5) You make the comment: "When the fire truck leaves leaves Pine Mountain so does the paramedic" as a valid reason for voting against Measure K. How do you respond to "Yes on K" proponents who point out that Engine 58 almost never leaves Pine Mountain and that Chief Dennis Thompson has assured residents KCFD will provide a back-up paramedic to maintain a consistent paramedic presence in Pine Mountain? Thompson also confirmed that the range served by this firefighter paramedic will be from the Mil Potrero Y on the east to just over the saddle on the west. How do you respond to Measure K proponents who point out that a private ambulance (if ever stationed in Pine Mountain) would be required to leave far more often and for more hours than a fire engine would?

Perhaps Mr. Tackett hangs up on our reporter because he finds it difficult to give credible answers to these questions.

Tackett developed the misleading mailers on behalf of several private ambulance companies in Kern County who have banded together to protect their profit margins, apparently fearing there may be a countywide movement toward ALS paramedic service in rural fire stations. If there is taxing to be done, they would prefer that rural areas give their tax money directly to the private ambulance service rather than a firefighter-paramedic. Are private companies concerned they will have to pay a better wage to their own paramedics if more jobs become available in the county for these skills?

In our view, enabling certified firefighter-paramedics to give lifesaving treatment to the public within a few minutes while heart and brain function can be rescued—rather than waiting 20 minutes, an hour or longer—would be good public policy that could save lives for less money than private ambulance companies would charge. Hall Ambulance tried stationing an ambulance in Pine Mountain and decided to discontinue the service due to "insufficient call volume." That translates to insufficient profits. Mr. Tackett’s mailers and tactics reflect Mr. Hall’s desire to have $125 a year (to start) from each parcel in Pine Mountain, plus a rent-free office and a facility for his personnel built at the Pine Mountain taxpayer’s expense. This is what he told the Department of Emergency Medical Services he wanted in order to provide service there.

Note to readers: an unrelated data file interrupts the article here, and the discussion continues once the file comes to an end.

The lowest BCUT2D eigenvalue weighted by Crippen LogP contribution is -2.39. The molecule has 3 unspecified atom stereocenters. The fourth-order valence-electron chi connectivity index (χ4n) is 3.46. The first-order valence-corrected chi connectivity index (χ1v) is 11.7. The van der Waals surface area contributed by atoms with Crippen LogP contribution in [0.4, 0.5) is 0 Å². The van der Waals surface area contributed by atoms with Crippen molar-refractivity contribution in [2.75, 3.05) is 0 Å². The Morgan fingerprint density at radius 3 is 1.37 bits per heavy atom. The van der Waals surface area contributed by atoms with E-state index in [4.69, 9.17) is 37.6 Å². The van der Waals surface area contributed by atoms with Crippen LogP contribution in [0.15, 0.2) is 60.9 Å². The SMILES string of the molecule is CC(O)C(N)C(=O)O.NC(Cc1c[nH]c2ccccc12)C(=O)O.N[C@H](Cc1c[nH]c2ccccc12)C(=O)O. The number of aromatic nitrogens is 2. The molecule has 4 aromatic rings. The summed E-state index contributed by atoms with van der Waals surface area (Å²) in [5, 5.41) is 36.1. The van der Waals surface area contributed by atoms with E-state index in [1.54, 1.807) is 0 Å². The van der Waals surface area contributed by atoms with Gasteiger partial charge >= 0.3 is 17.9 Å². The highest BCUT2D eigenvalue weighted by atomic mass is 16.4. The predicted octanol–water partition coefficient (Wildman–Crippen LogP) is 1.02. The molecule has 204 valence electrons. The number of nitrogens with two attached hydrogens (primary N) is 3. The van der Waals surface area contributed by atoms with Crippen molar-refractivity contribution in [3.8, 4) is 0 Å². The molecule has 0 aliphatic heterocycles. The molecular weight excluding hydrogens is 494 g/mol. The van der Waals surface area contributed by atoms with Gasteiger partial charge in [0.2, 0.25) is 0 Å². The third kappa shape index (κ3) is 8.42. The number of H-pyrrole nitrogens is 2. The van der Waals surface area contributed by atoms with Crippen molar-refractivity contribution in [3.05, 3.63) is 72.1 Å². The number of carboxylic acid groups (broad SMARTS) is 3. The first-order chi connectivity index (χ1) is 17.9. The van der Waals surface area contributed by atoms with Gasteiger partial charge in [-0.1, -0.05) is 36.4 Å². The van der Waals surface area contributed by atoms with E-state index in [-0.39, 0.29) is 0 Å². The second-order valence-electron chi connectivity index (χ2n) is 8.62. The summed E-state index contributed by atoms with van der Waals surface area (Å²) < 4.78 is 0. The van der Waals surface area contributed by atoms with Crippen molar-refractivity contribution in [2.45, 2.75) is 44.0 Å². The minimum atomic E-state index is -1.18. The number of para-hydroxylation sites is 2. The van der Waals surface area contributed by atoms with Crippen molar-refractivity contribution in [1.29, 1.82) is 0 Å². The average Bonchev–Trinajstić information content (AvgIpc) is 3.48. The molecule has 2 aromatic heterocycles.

In the words of one Ventura County firefighter who chose not to be named: "Putting public safety in the hands of profit-making companies is usually a bad idea. When the choice between public safety and profit margins arises, you can bet a private company will go with profit margins."

These private ambulance companies, including Hall Ambulance Service, have authorized Mr. Tackett to misinform the public in an effort to try and frighten voters into making a poor choice at the ballot box.

We say voters should vote "Yes" on Measure K. It’s the right thing to do for the public’s safety, it’s the right thing to do for your family and, at less than twenty cents per day, it’s also the right thing to do for your pocket book.

Gene Tackett’s decision to hang up on our reporter three times is ample evidence that he does not want to answer questions within the community whose safety he is trying to undermine.

This is part of the October 31, 2008 online edition of The Mountain Enterprise.